[Railway reconstruction Italy 1943-1946 published by Royal Engineers, 1946]

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Chapter II

Section II.
Railway construction in relation to the campaign as a whole

3. - Consolidation and development.

On 8th October, A.F.H.Q., announced that D.G.M.R.S. was to take over responsibility for the reconstruction and operation of the whole Italian Railway system. Reconstruction priorities were issued as follows:

Third priorityNAPLES-PESCARA by inland route

The second priority line was little damaged and was opened by the I.S.R. without military assistance by 5th November. The third priority (Naples-Pescara) was abandoned. The fourth priority (Reggio-Metaponto) had in fact already been opened to traffic by 160 Railway construction Coy., R.E.

The problem therefore resolved itself into a decision on which of the alternative routes between Naples and Rome and between Naples and Foggia should be repaired. Work on the East Coast line North of Foggia was already in hand. Reconnaissance was in hand on the priority lines, and as more labour became organized, and units became available, repairs were being extended out of Naples towards Caserta, from which point the lines to Rome and Foggia divided. The line provided also access to maintenance areas which were rapidly being developed.

At the end of October, Advanced A.F.H.Q. was established at Naples, and the control of all railway construction in Italy was taken over by the M.R.S., and Tn., Staff. Plans were then formulated as follows:
i) The Naples-Cassino-Rome line (Line 90) to be repaired and to be an American responsibility.
ii) The direct Caserta-Foggia (Line 91) to be repaired and to be a British responsibility.
iii) Repairs to the East Coast line (line 86) North of Foggia to continue as a British responsibility.
iv) Repairs to the section Candela to Rapollo to be put in hand as a British responsibility, to connect Foggia to Potenza. This provided an alternative link between Naples and Foggia and Taranto and Foggia (via Potenza).

«A» Companies, 713 and 727 Railway Operating Battalions, (U.S.A.) at once moved to the line 90 section, working out of Caserta through Capua forward.

150 Railway Construction Coy., R.E., landed at Naples on 7 November and moved to Benevento at once to start on repairs to the Caserta-Foggia line, whilst 161 Company continued with repairs between Cancello and Caserta, working East along Line 91 to join 150 Company. In addition, 161 Company were carrying out depot construction in the Naples area.

1 Railway Bridging Section, R.E. landed at Naples on 15 October and after assisting 161 Company on bridge construction in the Naples area, moved to Telese on Line 91, and commenced work on bridge structures between there and Benevento.

Early in December, the South African Railway Construction Group arrived, with 38, 39 and 40 Railway Construction Companies. They were allotted responsibility for the reconstruction of Line 86 from Termoli northwards, and 160 Railway construction Company were attached to the Group to assist. On Completion of works to Termoli, 10th Railway Construction Company returned to the Hell area to assist 159 Railway Construction Company in the very extensive base development works in hand at Bari and Brindisi, under R.C.E 1212.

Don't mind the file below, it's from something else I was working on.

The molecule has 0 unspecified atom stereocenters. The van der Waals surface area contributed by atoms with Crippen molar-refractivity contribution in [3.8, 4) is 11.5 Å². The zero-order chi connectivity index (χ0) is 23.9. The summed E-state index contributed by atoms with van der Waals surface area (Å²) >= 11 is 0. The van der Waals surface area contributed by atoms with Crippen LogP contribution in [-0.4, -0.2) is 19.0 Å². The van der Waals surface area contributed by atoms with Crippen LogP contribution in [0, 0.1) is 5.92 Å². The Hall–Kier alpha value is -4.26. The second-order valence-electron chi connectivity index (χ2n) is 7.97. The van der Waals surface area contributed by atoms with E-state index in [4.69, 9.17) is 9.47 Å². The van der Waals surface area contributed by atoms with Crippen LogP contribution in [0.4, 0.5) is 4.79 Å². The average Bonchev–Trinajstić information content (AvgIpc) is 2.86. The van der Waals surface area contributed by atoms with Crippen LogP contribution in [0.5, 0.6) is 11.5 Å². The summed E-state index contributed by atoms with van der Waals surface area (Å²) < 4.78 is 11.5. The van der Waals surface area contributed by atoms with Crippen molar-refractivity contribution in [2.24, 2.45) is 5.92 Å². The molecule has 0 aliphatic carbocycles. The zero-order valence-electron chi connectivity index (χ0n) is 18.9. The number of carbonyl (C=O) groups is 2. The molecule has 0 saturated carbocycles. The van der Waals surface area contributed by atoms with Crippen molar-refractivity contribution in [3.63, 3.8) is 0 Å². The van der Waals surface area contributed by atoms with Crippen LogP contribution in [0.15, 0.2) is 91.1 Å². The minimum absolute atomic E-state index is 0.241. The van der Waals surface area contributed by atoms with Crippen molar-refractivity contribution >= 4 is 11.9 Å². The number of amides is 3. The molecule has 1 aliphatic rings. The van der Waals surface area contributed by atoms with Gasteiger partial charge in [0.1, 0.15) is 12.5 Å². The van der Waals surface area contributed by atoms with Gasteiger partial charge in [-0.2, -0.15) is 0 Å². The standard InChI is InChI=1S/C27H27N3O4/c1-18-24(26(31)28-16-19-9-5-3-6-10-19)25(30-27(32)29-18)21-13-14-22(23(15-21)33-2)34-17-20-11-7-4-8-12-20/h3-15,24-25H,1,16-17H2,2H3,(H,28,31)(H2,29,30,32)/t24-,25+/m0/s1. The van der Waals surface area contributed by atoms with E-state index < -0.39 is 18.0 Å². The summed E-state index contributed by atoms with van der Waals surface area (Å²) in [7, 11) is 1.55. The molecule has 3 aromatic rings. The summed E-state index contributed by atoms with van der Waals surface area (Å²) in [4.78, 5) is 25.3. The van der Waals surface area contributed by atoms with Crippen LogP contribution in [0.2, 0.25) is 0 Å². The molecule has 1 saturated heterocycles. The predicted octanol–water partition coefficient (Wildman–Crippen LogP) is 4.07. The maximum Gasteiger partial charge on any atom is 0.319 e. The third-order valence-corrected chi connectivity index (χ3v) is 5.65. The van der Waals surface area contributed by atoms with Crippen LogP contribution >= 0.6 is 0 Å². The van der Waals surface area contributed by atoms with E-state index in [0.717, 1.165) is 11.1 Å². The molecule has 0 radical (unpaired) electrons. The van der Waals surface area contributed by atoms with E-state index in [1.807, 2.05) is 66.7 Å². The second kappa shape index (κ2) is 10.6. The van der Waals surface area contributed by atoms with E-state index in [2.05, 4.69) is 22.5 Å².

Work proceeded on these lines until the end of the year, by which time railheads had reached Vasto on Line 86 and Sparanise on Line 90. The Naples-Foggia link (Line 91) and the Potenza-Foggia link (Line 302) were also completed. Then followed a comparatively static period, which ended in the Allied offensive in May, 1944. During this period, railheads were pushed behind the Armies as far forward as men could work, reaching St. Vito (Line 86) and Mignano (Line 90).

At the same tine there was much activity in base development in the Heel and Naples areas, and in repairs to minor lines and permanent repairs to bridges on routes already open.

In March, 1944, it was decided to repair the Naples-Rome Coast line (Line 89) in addition to the inland line (Line 90). This arose from the tactical plan then being evolved to concentrate the Allied forces on the drive to Rome, with the 8th Army attacking up the Liri Valley and the 5th Army along the Coast. It was therefore decided to provide a rail L of C for each Army, from the main base at Naples. At the time of the decision, Nº. 1 Railway Construction & Maintenance Group, R.E., had units available for work, and they therefore were employed on the sections Naples-Villa Literno, Aversa-Villa Literno and Villa Literno North via Line 89 to Mt. Massico tunnel, where the U.S. construction units were to take over. The British units were to take over the repair to Line 90 from Mignano to the North. Thus, when the offensive began, each group of Construction units followed up its own Army. The plan worked well, Line 89 was opened to the Garigliano River just as the offensive began, and the Construction companies were all ready, with material supply lined up behind them, an all railway construction works in the rear areas completed, when the offensive began.

Figure 4. - The heavy black lines in the Allied occupied part of Italy indicate the railway lines in operation and railheads in use at 11 May 1944. The heavy broken line shows the front line position.

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[Railway reconstruction Italy 1943-1946 published by Royal Engineers, 1946]

Alessandro Tuzza